On China, Kudlow told Editor-in-Chief Bob Cusack that he did not want to put the cart before the horse, but that he is "optimistic" about where things are heading toward a potential trade deal.

Lawrence Kudlow wearing a suit and tie © Provided by News Communications, Inc.

"I'm going to play it from the optimistic side," Kudlow said. "We've made good progress. I don't want to predict. It's gotta be a great deal."

Kudlow also touched on a number of issues related to Congress, including the ongoing budget talks that could lead to $125 billion in defense and nondefense cuts.

"The president has indicated, if the spending caps going all the way back to the 2011 deal are not met, then we will sequester across-the-board, both defense and nondefense, excluding entitlements, but we will run by those rules," Kudlow said. "That's tough stuff. I think that's appropriate."

He also argued that a number of progressive proposals - headlined by "Medicare for all" and the "Green New Deal" - would shave 15 percent off of gross domestic product and would be "catastrophic" for the economy.

The Atlantic: Inside Ivanka's dreamworld.

The Associated Press: North Korea bolsters diplomatic lineup amid stalled talks with U.S.

The Morning Report is created by journalists Alexis Simendinger and Al Weaver. We want to hear from you! Email: asimendinger@thehill.com and aweaver@thehill.com. We invite you to share The Hill's reporting and newsletters, and encourage others to SUBSCRIBE!

OPINION

The religious left is always just about to happen. Will it ever arrive? by Elizabeth Bruenig, The Washington Post. https://wapo.st/2P4fPEZ

The fault lines behind the Trump-Moon summit, by the Hudson Institute's Patrick M. Cronin, opinion contributor, The Hill. https://bit.ly/2UWGzwN

WHERE AND WHEN

The House meets at 2:30 p.m.

The Senate meets for a pro forma session at 3 p.m. on Monday.

The president speaks at 2:25 p.m. about the need for 5G deployment in the United States, and at 3:15 p.m., Trump meets with the Fraternal Order of Police executive board in the Cabinet Room.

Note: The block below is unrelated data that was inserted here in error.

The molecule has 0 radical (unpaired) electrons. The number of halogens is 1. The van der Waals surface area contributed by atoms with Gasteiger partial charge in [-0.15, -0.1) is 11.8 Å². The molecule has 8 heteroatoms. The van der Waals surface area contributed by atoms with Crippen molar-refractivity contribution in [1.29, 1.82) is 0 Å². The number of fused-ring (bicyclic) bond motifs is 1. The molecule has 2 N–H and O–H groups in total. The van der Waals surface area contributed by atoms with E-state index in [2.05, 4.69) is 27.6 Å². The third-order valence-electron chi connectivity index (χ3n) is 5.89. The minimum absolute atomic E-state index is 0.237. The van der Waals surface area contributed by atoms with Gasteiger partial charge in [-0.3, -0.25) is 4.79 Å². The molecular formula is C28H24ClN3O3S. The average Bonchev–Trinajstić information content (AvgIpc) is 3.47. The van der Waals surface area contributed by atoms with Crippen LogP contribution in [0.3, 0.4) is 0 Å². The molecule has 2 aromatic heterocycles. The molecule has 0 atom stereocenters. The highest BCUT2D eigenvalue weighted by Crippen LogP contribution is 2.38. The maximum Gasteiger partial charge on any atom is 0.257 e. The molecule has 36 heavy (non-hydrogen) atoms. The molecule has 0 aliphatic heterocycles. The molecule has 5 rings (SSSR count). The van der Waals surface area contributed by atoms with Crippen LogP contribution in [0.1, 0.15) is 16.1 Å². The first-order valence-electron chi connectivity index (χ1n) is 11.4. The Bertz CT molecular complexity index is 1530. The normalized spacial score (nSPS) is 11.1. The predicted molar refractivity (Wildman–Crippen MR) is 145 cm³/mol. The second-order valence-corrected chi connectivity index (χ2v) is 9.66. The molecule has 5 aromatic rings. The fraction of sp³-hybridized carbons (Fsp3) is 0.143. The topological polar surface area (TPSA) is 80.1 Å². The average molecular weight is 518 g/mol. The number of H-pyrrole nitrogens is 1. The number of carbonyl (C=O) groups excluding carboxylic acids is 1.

Vice President Pence is in Omaha, Neb., today to meet with families, businesses and the agriculture community affected by the severe flooding in the Iowa and Nebraska region. He returns to Washington this evening.

Secretary of State Mike Pompeo is traveling through April 15 to Chile, Paraguay, Peru and Colombia. He's in Santiago, Chile, today to meet with President Sebastián Piñera and Foreign Minister Roberto Ampuero.

Deputy Attorney General Rod Rosenstein will speak at 2 p.m. today at the National Crime Victims' Service Awards Ceremony held at the National Archives in Washington.

The famed Coachella Valley Music and Arts Festival in Indio, Calif., begins today through April 14 and resumes April 19-21. Performer information HERE. Watch and listen live HERE beginning 10 p.m. ET.

ELSEWHERE

The moon: Israel didn't make it to the moon on Thursday with its spacecraft Beresheet. (BBC).

a screenshot of a cell phone © Provided by News Communications, Inc.

Walls have ears: Thousands of Amazon employees are listening to people who assume they have privacy as they talk near their Echo speakers. The Amazon employees transcribe the voice commands captured after the wake word is detected and drop what they hear into software to help improve Alexa's grasp of human speech (Bloomberg).

Media: The owners of The National Enquirer are looking for a buyer and are deep in discussions with a Democrat known for buying distressed companies. Ronald Burkle, who has decades-long ties to former President Clinton, is described as a prospective owner who could upend the tabloid's Trump-friendly publishing practices if a sale goes through (The New York Times).

Fishy sports: Nashville Predators hockey fans have an unusual tradition that entails throwing catfish on the ice during games. The animal advocacy group People for the Ethical Treatment of Animals (PETA) now wants spectators to be checked for concealed catfish at the gates and be fined $5,000 and receive a lifelong ban if they bring live fish to be used as hockey props (Fox17).

THE CLOSER

And finally ... Kudos to this week's winners of the Morning Report Quiz about The Masters at Augusta National in Georgia.

These golfers (or savvy Googlers) aced the questions: Randall S. Patrick, Larry M. Marak, Buzz Watkins, Carol Katz, DBond434, Reg Plaster, Ian Jackson, William Chittam, Ron Langhals, Candi Cee, Milt Mungo, Oscar Jay, Stuart Babendir, Mike Gancar and the #1 Nantz fan out there, Matt Gorman.

They knew that the first non-American to win The Masters was Gary Player.

Famed golfer Bobby Jones is credited with being a co-founder of Augusta National Golf Club and The Masters.

Tiger Woods and Jordan Spieth share the record score at the tournament of 270 (-18). Woods earned the record in his record-breaking 1997 performance, and Spieth matched it in 2015.

Veteran CBS Sports announcer Jim Nantz has anchored coverage of The Masters since 1989.

a large green field with trees in the background with Augusta National Golf Club in the background © Provided by News Communications, Inc. ]]>